Merkel Pledges to Put Lid on German Coalition Clash This Weekend
(Bloomberg) -- Another week, another coalition crisis for Angela Merkel.
Just days after Germany’s chancellor said her government had a deal to remove the domestic intelligence chief over his stance on anti-migrant protests, the accord fell apart Friday in a renewed sign of political fragility in Europe’s biggest economy. Merkel said she’ll find a new solution this weekend.
The case of Hans-Georg Maassen, who defied Merkel by suggesting that a video of far-right protests in August might be fake, shows how the chancellor is hemmed in by coalition partners she needs to govern. When it emerged that Maassen’s ouster included a promotion to another government job with higher pay, the Social Democrats -- the junior government party -- revolted against a deal their leader had backed on Tuesday.
“This is theater of the absurd,” Marco Buschmann, a lawmaker for the opposition Free Democratic Party, told reporters.
It’s a sign that gridlock risks becoming the norm in Merkel’s government, which took office in March after support for her Christian Democratic-led bloc and the Social Democrats fell to historic lows in Germany’s election last year. Like much of the turmoil in her fourth term, the conflict is rooted in political fallout from the refugee crisis that hit Germany in 2015.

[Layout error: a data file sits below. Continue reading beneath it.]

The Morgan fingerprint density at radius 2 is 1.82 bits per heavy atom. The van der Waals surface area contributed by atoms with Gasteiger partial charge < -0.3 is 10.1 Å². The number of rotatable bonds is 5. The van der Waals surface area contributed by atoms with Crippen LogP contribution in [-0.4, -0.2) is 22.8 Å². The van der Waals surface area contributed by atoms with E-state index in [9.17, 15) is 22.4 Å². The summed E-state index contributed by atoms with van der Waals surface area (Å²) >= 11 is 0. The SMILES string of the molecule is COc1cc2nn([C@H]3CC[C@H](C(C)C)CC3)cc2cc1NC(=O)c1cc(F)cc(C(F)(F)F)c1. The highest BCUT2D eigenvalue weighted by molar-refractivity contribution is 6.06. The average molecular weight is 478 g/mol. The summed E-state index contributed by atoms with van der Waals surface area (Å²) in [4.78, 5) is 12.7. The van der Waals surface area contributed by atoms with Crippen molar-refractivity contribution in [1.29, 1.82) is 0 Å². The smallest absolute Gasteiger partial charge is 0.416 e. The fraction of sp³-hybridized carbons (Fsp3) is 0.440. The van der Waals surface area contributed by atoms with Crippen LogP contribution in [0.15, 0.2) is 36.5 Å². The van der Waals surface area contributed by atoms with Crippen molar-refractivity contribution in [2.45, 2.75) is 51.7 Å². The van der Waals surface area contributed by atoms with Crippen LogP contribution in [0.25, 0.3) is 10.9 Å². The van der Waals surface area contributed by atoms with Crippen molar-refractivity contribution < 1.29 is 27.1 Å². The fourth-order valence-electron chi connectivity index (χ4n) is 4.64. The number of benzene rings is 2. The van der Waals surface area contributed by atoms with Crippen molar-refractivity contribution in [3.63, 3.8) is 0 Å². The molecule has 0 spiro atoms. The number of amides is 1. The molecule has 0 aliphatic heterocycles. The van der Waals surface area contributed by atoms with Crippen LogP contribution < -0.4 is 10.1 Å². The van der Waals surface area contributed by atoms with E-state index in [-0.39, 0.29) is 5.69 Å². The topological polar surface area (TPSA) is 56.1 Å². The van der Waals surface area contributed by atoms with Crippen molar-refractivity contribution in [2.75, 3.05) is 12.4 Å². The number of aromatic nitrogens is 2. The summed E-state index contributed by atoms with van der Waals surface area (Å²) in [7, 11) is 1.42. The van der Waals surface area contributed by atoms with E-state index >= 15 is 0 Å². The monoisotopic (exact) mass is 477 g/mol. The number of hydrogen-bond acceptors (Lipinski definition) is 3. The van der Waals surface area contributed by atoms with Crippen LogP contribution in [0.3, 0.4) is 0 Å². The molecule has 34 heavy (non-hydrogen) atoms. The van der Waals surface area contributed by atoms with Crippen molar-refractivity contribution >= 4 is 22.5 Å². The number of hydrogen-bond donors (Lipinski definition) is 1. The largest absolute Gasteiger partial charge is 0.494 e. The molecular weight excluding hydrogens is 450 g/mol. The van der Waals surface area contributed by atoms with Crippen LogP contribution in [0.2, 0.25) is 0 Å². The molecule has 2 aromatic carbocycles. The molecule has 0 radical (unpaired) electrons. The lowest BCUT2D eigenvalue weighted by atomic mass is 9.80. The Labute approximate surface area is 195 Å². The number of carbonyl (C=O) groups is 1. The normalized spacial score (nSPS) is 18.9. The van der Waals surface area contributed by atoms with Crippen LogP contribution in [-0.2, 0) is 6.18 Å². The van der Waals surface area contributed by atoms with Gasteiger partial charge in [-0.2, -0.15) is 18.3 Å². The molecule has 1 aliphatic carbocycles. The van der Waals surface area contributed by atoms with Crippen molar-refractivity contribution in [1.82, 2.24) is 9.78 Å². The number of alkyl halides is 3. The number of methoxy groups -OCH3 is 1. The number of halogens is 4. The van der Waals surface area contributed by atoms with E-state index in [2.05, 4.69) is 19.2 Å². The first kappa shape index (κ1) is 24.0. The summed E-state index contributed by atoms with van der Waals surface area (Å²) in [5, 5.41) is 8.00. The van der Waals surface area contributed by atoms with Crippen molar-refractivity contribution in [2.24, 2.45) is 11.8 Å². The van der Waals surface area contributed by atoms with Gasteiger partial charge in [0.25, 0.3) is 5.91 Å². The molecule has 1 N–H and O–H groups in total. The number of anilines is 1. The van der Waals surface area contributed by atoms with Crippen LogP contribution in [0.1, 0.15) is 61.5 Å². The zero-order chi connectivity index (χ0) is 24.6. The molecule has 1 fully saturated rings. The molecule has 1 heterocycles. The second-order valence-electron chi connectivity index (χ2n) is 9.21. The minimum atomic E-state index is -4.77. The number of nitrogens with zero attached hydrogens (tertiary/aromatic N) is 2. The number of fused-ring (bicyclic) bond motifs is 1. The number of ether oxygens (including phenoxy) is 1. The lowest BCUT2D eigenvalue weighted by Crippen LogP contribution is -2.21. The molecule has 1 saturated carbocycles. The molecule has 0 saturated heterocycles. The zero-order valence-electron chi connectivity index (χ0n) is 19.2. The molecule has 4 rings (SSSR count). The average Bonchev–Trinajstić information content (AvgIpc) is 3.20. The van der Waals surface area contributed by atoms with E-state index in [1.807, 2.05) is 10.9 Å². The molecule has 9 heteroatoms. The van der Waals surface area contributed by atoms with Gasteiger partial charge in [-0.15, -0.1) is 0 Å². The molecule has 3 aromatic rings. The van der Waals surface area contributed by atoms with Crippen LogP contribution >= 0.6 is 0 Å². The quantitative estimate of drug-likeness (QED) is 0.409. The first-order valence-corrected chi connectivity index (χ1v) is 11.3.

With SPD head Andrea Nahles calling on Friday for the deal on Maassen to be re-examined, Merkel and Interior Minister Horst Seehofer, who heads her Christian Democratic Union’s sister party in Bavaria, said they were open to revisiting it.
Merkel acknowledged that the clash has been a distraction.
“In view of the many foreign and domestic challenges, we need full concentration on the task of government,” Merkel told reporters in an impromptu statement in Munich late Friday. “We want to find a lasting, joint solution over the course of this weekend.”
After almost 13 years in office, Merkel is presiding over a party landscape splintered by the impact of migration, which has eroded her popularity, split public opinion and lifted a far-right party, Alternative for Germany, into parliament for the first time since the immediate aftermath of World War II.
It’s the second time this year that Seehofer has clashed with the chancellor even though their two parties are allied at the national level. In June, a conflict over his CSU’s demand to crack down on asylum seekers at the German border brought Merkel to the brink of losing her parliamentary majority.
The renewed conflict was stoked by a looming state election in Bavaria and Seehofer’s expressions of support for Maassen, whose federal agency is responsible for domestic surveillance of extremist threats, including neo-Nazis. Polls suggest the CSU will lose its majority in the Bavarian legislature in the Oct. 14 ballot and support for Alternative for Germany, or AfD, will surge.
Nationally, support for the CDU-CSU fell to 28 percent in an Infratest Dimap poll for broadcaster ARD, the lowest level since the poll’s inception in November 1997 and almost 5 percentage points less than bloc’s tally in the 2017 election. Alternative for Germany, or AfD, rose 2 points to a record of 18 percent, according to the Sept. 17-19 poll of 1,035 people.
©2018 Bloomberg L.P.